The Institute for Christian Formation
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The Seventh Day Within the Octave of the
Nativity of the Lord: December 31
(optional memorial of St. Sylvester I, Pope)
Today is the Seventh Day within the Octave of the Nativity of the Lord. It is also the last day in our secular/civic calendar year. Perhaps it is fitting that the Gospel assigned to this day is the same Gospel for Mass During the Day on Christmas, John 1:1-18. If you recall, this is the beginning of John’s Gospel where we hear that Jesus, the Word made flesh, was with God and was God from the very beginning.
When you gather this evening with family and friends to bid a fond farewell to 2015, ask God’s blessing upon the new year that is dawning.
Pope Sylvester II who was credited with making the first mechanical clock at the end of the first millennium.
Perhaps we could end this civic year focusing on eternity, rather than time as we know it:
Glory to the Father,
and to the Son,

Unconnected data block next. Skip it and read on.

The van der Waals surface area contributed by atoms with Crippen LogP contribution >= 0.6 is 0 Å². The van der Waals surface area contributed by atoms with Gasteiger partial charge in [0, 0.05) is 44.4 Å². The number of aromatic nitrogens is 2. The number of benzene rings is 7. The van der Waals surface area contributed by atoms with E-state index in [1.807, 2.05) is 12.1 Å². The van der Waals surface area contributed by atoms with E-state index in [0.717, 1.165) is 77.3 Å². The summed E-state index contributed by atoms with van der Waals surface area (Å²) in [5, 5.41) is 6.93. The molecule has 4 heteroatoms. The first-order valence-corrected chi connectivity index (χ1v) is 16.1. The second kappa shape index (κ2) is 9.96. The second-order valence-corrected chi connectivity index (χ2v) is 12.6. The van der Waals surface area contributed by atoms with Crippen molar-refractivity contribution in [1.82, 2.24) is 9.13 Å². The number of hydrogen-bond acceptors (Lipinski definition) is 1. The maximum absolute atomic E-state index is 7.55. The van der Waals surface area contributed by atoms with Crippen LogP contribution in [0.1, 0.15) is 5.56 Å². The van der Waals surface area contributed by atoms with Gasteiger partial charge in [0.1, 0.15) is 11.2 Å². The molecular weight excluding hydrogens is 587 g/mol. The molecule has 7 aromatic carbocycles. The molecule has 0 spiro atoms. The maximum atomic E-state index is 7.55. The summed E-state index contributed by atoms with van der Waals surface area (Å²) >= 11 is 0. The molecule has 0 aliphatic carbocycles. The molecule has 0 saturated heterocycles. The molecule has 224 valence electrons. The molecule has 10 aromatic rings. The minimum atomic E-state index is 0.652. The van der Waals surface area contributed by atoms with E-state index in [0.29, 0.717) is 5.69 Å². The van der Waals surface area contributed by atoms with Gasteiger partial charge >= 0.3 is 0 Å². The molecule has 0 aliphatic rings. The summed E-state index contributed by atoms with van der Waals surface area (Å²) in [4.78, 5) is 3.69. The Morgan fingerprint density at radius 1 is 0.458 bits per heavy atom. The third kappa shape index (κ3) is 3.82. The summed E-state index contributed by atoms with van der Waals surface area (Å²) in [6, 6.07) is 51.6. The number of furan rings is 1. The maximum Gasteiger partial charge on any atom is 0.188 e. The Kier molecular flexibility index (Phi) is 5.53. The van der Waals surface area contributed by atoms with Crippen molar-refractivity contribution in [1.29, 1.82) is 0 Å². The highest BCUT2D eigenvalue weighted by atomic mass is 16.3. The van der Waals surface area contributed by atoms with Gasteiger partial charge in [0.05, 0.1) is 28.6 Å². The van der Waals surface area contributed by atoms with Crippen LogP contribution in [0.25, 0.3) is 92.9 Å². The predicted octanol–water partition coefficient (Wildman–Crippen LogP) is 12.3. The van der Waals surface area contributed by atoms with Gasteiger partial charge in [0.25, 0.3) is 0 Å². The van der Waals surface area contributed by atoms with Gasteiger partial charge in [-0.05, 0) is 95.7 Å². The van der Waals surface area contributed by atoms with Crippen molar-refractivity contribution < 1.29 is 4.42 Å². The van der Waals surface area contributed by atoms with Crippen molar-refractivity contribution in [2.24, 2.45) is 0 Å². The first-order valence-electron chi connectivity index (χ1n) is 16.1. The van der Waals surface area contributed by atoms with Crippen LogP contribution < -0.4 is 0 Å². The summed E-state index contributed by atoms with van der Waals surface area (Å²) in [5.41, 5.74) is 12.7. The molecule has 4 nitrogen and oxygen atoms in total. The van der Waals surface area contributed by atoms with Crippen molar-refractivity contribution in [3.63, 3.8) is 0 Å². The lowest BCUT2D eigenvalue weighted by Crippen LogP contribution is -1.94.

and to the Holy Spirit,
as it was in the beginning,
and shall be forever,
world without end. Amen.
People in many countries, especially countries such as Germany, Poland, Belgium, and Austria, celebrate New Year’s Eve as “Sylvester Night” in honor of Saint Sylvester’s feast day. There is much revelry, including fireworks and the consumption of “Sylvester’s Punch.” Some legends even equate Saint Sylvester with Father Time, although I wonder if there might be some confusion here with
You can access a Blessing for the New Year from the United States Conference of Catholic Bishops here. Don’t forget that we are still well in the midst of the Christmas Season, so make sure to include the singing of Christmas Carols as part of your New Year’s Eve revelry! One carol to include would be the traditional English carol, “God Rest Ye Merry Gentlemen,” which includes wishes for a happy new year in its final verse. You can download the score for this carol here. On the Church’s Calendar, December 31 is also the optional memorial of Saint Sylvester I, Pope. Sylvester was our thirty-third pope, serving as Pontiff from the year 314 until his death in 335. If you are familiar with history, you will know he was a contemporary of the Emperor Constantine. Sylvester was pope during some very important moments in our Church’s history. He organized the public worship of the Church at the time following the persecutions when it became legal for Christians to gather for worship. He dedicated the Lateran Basilica. To this day, we celebrate the Feast of the Dedication of the Lateran Basilica each year on November 9. He also lived during the Council of Nicea.
Pope Sylvester I and the Emperor Constantine